High School Schedules Are Disrupting Teens' Sleep Chemistry

Staying up late and waking up late may seem to be popular trends among teens everywhere, but there's biology to back up this sleep cycle as a norm that school gets in the way of.

Teens seem to operate on a different sleep schedule, staying up late and waking up late—unless its a school day. But Nathan Collins of Pacific Standard reports that if biology had its way, this pattern would be the standard. However, it seems that high school's early call to classes may be interfering with what researchers have found to be a natural part of adolescent development.

The study took 94 adolescents made up of 38 youths ages 9-10 years old and 56 teens ages 15-16 years old. The participants were assessed every six months for 2.5 years, in addition to the participants keeping their own sleep journals and wearing activity trackers to monitor their sleep schedules. Researchers also brought the participants in for more objective testing to measure when their bodies start producing melatonin (a chemical stimulated by darkness that helps aid in sleep).

This data allowed researchers to measure the difference between the participants' wants and their bodies' needs. From the data, researchers found that differences between weekend and weekday wake times increased with age in the younger participants:

“The consistent early weekday sleep offset [wake] times across 9 to 17 years, followed by a delay at age 18 and 19 years indicates that the school schedule may suppress a biologically-driven behavior to sleep later. ”

“Roenneberg and colleagues reported that the degree to which weekend and weekday sleep timing differ increases over the second decade of life, and they relate the phenomenon to the construct of “social jetlag” (i.e., the degree to which social and biological clocks conflict).”

The bottom line is that no matter the school policy, teens' melatonin rhythms just don't support a 7 A.M. wake time. Researchers found that 8 or 8:30 A.M. would correspond to adolescences more natural wake times. Regardless of when teens should wake up their melatonin rhythms aren't matching up. Their bodies want to stay up later, making them sleep-deprived during the week days.

Researchers leave off with a warning to institutions:

“The current study's findings support a concern that exaggeration of social jetlag and potential associated health risks arise as adolescents' biological tendencies to delay are confronted by an early school bell.”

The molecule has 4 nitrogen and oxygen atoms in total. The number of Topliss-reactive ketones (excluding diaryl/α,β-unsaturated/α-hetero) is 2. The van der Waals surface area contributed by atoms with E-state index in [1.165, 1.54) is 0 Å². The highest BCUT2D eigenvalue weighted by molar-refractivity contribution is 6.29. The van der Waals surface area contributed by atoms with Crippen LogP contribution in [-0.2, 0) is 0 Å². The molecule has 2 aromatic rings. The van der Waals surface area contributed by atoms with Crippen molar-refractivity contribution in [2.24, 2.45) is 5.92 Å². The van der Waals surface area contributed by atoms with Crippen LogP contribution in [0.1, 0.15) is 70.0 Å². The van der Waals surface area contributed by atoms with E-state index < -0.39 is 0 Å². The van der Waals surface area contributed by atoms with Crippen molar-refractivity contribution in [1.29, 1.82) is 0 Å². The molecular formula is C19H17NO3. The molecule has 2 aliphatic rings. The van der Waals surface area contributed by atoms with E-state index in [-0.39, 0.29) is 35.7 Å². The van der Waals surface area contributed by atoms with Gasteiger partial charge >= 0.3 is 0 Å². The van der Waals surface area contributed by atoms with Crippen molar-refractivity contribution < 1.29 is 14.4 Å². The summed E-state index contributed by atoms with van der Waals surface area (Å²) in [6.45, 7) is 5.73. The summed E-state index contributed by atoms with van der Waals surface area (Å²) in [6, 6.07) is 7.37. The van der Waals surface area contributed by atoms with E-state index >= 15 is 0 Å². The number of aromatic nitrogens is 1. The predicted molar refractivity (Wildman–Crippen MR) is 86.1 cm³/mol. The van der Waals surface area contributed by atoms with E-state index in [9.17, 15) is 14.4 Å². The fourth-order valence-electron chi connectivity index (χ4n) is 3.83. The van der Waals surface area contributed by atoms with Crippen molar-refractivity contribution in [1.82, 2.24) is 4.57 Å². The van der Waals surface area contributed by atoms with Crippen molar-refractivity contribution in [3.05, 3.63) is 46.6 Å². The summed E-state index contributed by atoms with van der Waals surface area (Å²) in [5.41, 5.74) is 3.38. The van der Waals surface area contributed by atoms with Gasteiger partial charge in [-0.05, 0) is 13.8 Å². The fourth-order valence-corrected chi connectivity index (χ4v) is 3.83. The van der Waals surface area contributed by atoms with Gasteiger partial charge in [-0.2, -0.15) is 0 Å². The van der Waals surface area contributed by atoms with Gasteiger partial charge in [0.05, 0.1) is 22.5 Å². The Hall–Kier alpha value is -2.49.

Read more at Pacific Standard

Photo Credit: Sabphot/ Shutterstock

'Upstreamism': Your zip code affects your health as much as genetics

Upstreamism advocate Rishi Manchanda calls us to understand health not as a "personal responsibility" but a "common good."

Sponsored by Northwell Health
  • Upstreamism tasks health care professionals to combat unhealthy social and cultural influences that exist outside — or upstream — of medical facilities.
  • Patients from low-income neighborhoods are most at risk of negative health impacts.
  • Thankfully, health care professionals are not alone. Upstreamism is increasingly part of our cultural consciousness.
Keep reading Show less
  • Climate change is no longer a financial problem, just a political one.
  • Mitigating climate change by decarbonizing our economy would add trillions of dollars in new investments.
  • Public attitudes toward climate change have shifted steadily in favor of action. Now it's up to elected leaders.

Following sex, some men have unexpected feelings – study

A new study shows that some men's reaction to sex is not what you'd expect, resulting in a condition previously observed in women.

Credit: Pixabay
Sex & Relationships
  • A new study shows men's feelings after sex can be complex.
  • Some men reportedly get sad and upset.
  • The condition affected 41% of men in the study
Keep reading Show less

Elizabeth Warren's plan to forgive student loan debt could lead to an economic boom

A plan to forgive almost a trillion dollars in debt would solve the student loan debt crisis, but can it work?

Photo credit: Drew Angerer / Getty Images
Politics & Current Affairs
  • Sen. Elizabeth Warren has just proposed a bold education reform plan that would forgive billions in student debt.
  • The plan would forgive the debt held by more than 30 million Americans.
  • The debt forgiveness program is one part of a larger program to make higher education more accessible.
Keep reading Show less